I propose that there are two main ways this “partisan learning” happens.  First, political parties use their organizational powers to intentionally socialize junior members.  What junior members learn in this context is the utility of party loyalty and a norm valuing teamsmanship.  While uncommon in the contemporary congressional literature, research by Sinclair, Loomis, and Dodd make similar arguments.  Second, lawmakers learn partisan behaviors as a by-product of the House’s hyper-partisan environment.  Political scientists Arthur Lupia and Matt McCubbins summed it up best: “Legislators, like most people, learn by watching what others do and listening to what they say”.

I test the theory of partisan learning in a series of statistical models.  In simple terms, the models tell us why some senators are so extreme in their voting behavior and others are relatively moderate.  A key aspect of these models is that they account for the “usual” explanations of polarization (things like party identification and state characteristics).  More importantly, however, they account for possible selection effects caused by electoral dynamics (maybe extremists are more likely to run for the Senate?) as well as a senator’s ideological extremism before they won election to the House.

Ultimately, the results validate the theory that senators adopt partisan behaviors in the House and continue those behavioral patterns after winning election to the Senate.  Among results, I find that senators who came from the House display greater ideological extremism if they (a) served in the House within an extreme partisan cohort and (b) won election to the Senate after representing a partisan district.  In other words, ideological extremism is fostered when lawmakers are surrounded by extreme co-partisans as well as when they represent extreme constituents.

Figure 1 shows just how substantively important the two factors are for Democrats and Republicans.  In the figure, the causes of ideological extremism are broken down by era according to whether a senator served before Newt Gingrich was elected in 1978, during Gingrich’s time in the House, and after Gingrich resigned in 1999.  The blue “base” causes of a senator’s ideological extremism represent the “usual”.  Needless to say, factors like party identification and state characteristics have the biggest overall effects in both parties and in every time period.  At the same time, however, we can see that the effect of a senator’s House cohort (red bar) is quite large as well.  This effect is most visible on the Republican side in the post-Gingrich era, where the cohort effect accounts for roughly 35 percent of a senator’s ideological extremism.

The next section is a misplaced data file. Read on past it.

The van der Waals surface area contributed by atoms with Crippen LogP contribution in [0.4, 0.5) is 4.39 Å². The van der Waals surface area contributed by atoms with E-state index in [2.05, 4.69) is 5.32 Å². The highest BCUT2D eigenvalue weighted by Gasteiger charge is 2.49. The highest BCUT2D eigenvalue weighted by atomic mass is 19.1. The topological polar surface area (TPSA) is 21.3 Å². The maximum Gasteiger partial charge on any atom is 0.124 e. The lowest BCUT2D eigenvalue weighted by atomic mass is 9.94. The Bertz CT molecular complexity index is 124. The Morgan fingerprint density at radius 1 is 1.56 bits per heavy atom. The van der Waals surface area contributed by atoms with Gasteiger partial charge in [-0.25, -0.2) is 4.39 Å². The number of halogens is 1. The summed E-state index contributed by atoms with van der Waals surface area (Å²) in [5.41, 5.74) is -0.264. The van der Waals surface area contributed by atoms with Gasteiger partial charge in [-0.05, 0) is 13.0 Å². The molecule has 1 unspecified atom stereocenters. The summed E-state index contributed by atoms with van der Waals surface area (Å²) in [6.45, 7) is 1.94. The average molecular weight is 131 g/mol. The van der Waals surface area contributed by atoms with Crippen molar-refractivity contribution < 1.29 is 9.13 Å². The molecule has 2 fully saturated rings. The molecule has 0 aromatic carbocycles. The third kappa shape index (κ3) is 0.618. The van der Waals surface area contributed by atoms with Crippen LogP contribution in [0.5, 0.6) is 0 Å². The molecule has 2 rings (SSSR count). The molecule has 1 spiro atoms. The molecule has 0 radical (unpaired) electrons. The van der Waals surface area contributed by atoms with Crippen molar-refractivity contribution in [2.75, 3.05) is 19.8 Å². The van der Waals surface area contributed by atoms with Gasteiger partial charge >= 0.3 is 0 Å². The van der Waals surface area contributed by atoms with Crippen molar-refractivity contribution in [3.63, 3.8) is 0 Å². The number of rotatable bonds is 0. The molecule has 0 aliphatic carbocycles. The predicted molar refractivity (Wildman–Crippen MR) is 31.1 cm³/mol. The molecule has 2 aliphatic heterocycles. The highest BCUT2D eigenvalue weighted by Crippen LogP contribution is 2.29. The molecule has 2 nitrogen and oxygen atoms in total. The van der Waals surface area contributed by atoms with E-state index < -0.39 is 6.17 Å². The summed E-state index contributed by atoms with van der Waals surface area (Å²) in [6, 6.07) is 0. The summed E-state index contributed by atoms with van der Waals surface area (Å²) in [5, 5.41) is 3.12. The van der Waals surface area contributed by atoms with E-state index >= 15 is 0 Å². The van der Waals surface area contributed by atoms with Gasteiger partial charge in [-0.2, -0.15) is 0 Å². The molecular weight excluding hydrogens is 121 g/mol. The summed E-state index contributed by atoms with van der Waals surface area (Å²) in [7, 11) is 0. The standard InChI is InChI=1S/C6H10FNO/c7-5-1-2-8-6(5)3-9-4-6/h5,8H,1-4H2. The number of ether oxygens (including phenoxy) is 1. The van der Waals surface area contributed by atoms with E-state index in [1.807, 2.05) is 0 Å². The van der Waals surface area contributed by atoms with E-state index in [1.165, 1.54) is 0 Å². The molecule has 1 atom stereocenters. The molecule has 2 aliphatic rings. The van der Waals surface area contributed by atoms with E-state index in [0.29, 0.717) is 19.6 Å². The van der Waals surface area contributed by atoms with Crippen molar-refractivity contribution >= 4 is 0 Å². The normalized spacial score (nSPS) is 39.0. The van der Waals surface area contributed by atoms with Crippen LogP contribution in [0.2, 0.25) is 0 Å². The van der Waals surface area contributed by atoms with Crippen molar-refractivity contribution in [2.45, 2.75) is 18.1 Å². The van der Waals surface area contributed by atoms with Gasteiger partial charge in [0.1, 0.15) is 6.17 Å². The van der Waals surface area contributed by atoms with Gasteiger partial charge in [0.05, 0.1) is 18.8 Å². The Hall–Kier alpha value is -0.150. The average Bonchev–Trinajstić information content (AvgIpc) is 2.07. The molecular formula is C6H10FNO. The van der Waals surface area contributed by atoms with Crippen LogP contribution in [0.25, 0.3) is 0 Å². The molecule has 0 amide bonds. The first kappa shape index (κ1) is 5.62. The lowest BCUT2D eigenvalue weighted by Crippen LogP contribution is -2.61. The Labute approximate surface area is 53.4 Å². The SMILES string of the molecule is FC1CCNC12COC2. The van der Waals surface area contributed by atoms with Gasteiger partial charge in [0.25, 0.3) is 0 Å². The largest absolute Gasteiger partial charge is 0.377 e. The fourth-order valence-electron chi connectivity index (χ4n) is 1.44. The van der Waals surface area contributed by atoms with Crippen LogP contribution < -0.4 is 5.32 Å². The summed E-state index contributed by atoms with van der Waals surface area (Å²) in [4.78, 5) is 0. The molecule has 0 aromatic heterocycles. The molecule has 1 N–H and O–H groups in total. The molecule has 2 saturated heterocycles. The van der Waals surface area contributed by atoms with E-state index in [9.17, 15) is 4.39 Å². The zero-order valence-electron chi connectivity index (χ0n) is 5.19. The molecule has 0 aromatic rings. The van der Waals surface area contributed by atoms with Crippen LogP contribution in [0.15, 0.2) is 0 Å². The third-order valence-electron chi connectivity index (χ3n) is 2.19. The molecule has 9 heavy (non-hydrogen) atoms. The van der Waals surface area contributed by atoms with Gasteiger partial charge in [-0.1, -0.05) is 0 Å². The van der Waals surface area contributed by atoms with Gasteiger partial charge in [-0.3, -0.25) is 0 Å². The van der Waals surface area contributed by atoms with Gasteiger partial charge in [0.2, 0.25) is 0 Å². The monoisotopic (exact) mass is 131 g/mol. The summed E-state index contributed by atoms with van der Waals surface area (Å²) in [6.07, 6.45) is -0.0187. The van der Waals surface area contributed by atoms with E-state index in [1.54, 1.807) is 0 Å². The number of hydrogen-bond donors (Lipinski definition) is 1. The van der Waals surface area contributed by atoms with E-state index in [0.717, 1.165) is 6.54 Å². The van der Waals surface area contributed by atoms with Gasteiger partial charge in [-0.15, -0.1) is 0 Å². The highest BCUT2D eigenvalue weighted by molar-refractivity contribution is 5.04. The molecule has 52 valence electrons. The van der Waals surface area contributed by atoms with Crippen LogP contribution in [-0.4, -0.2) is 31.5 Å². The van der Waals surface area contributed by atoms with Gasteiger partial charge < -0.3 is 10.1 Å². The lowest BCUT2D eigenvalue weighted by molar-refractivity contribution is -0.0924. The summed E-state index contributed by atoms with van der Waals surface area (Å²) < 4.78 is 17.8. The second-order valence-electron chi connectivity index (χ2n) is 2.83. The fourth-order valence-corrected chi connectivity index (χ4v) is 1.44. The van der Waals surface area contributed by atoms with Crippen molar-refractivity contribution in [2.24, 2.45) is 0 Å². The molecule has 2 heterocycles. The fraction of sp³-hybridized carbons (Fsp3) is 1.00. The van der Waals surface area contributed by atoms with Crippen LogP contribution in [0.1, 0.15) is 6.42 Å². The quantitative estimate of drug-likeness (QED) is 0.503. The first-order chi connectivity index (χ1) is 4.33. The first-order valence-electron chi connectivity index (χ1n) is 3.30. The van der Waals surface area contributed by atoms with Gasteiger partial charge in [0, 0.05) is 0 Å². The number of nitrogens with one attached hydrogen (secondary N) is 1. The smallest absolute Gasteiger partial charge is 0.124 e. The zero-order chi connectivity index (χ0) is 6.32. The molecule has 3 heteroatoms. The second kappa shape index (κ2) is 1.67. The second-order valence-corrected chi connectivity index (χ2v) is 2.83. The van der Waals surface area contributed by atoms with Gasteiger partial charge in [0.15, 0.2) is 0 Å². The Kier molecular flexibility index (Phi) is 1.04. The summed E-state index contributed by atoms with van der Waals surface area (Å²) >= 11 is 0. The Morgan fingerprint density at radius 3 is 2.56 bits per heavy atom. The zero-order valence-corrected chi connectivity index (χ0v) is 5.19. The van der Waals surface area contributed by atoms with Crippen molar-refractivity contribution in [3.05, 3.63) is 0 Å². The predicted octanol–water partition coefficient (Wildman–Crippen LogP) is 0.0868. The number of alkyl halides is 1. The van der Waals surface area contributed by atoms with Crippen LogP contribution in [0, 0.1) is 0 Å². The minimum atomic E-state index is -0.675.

It is important to note that my paper is not the only one that documents these patterns.  Sean Theriault and David Rohde were the first to report that the replacement of moderate senators by extremists from the House has been a major cause of the Senate’s polarization.  And Theriault followed up on that article with an excellent book on the same topic.  But like most landmark studies, their work raised additional questions.  Namely, neither project was able to isolate what–exactly–happens in the House that causes ideological extremism in the Senate.  In a review of Theriault’s book, political scientist Gerald C. Wright noted the following:

“More could be done to address the question of why these senators are so different. Theriault deals with the question indirectly in some rough quantitative controls for state characteristics, but he does not confront the question head on.”

In both projects, Theriault and Rohde refer to the House’s effect on Senate polarization as a consequence of a peculiar cohort of lawmakers they call the “Gingrich Senators”.  In simple terms, their work identifies Republican senators who came from the House after Gingrich’s election (from 1978-2010) as key to explaining the Senate’s polarization.  My results, by comparison, show that the underlying causes of this effect are not isolated to Newt Gingrich or the Republican Party but are, instead, part of a more broadly generalizable behavioral process.  In fact, some of the most partisan senators in the past decade (Jim DeMint, Pat Toomey, and David Vitter) entered in the House after Gingrich had resigned.

In the end, I prefer the term the “Housification” of the Senate.  It may seem like academic quibbling over vocabulary, but the distinction has important implications for conveying why the Senate has polarized as well as our theoretical understanding of legislative behavior.  In my view, one of the biggest takeaways from both projects is that legislative behavior is not just the product of rational, goal-seeking motivations.  Congressional behaviors–like ideological extremism–can be learned as well.


Note: Another version of this post was published on the London School of Economics and Political Science’s blog.

Posted in Empirical Theory, Legislative Politics, Legislative Theory, Polarization, Political Institutions, Political Parties | Leave a comment